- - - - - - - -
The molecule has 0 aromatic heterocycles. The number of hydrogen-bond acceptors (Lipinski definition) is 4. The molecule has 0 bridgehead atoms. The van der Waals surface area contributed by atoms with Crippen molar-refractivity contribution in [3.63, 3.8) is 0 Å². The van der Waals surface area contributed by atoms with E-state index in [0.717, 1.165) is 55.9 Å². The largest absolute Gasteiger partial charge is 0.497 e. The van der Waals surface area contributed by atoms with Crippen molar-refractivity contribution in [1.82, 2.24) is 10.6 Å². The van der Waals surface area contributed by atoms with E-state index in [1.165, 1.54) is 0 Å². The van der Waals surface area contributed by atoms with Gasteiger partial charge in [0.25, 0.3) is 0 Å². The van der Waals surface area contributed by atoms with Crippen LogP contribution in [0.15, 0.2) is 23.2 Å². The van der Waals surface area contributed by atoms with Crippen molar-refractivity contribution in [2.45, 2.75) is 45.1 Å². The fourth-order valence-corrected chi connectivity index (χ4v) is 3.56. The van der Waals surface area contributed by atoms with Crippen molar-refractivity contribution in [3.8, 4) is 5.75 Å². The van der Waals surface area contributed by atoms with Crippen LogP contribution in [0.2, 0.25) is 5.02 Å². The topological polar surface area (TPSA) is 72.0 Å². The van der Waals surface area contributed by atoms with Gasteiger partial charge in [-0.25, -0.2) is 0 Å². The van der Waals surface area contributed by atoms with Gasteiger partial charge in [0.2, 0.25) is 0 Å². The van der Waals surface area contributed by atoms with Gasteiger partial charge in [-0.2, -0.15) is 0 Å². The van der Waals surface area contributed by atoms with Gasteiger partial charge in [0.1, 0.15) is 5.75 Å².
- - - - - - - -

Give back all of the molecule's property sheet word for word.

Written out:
The molecule has 0 aromatic heterocycles. The number of hydrogen-bond acceptors (Lipinski definition) is 4. The molecule has 0 bridgehead atoms. The van der Waals surface area contributed by atoms with Crippen molar-refractivity contribution in [3.63, 3.8) is 0 Å². The van der Waals surface area contributed by atoms with E-state index in [0.717, 1.165) is 55.9 Å². The largest absolute Gasteiger partial charge is 0.497 e. The van der Waals surface area contributed by atoms with Crippen molar-refractivity contribution in [1.82, 2.24) is 10.6 Å². The van der Waals surface area contributed by atoms with E-state index in [1.165, 1.54) is 0 Å². The van der Waals surface area contributed by atoms with Gasteiger partial charge in [0.25, 0.3) is 0 Å². The van der Waals surface area contributed by atoms with Crippen LogP contribution in [0.15, 0.2) is 23.2 Å². The van der Waals surface area contributed by atoms with Crippen molar-refractivity contribution in [2.45, 2.75) is 45.1 Å². The fourth-order valence-corrected chi connectivity index (χ4v) is 3.56. The van der Waals surface area contributed by atoms with Crippen molar-refractivity contribution in [3.8, 4) is 5.75 Å². The van der Waals surface area contributed by atoms with Crippen LogP contribution in [0.2, 0.25) is 5.02 Å². The topological polar surface area (TPSA) is 72.0 Å². The van der Waals surface area contributed by atoms with Gasteiger partial charge in [-0.25, -0.2) is 0 Å². The van der Waals surface area contributed by atoms with Gasteiger partial charge in [0.2, 0.25) is 0 Å². The van der Waals surface area contributed by atoms with Gasteiger partial charge in [-0.2, -0.15) is 0 Å². The van der Waals surface area contributed by atoms with Gasteiger partial charge in [0.1, 0.15) is 5.75 Å².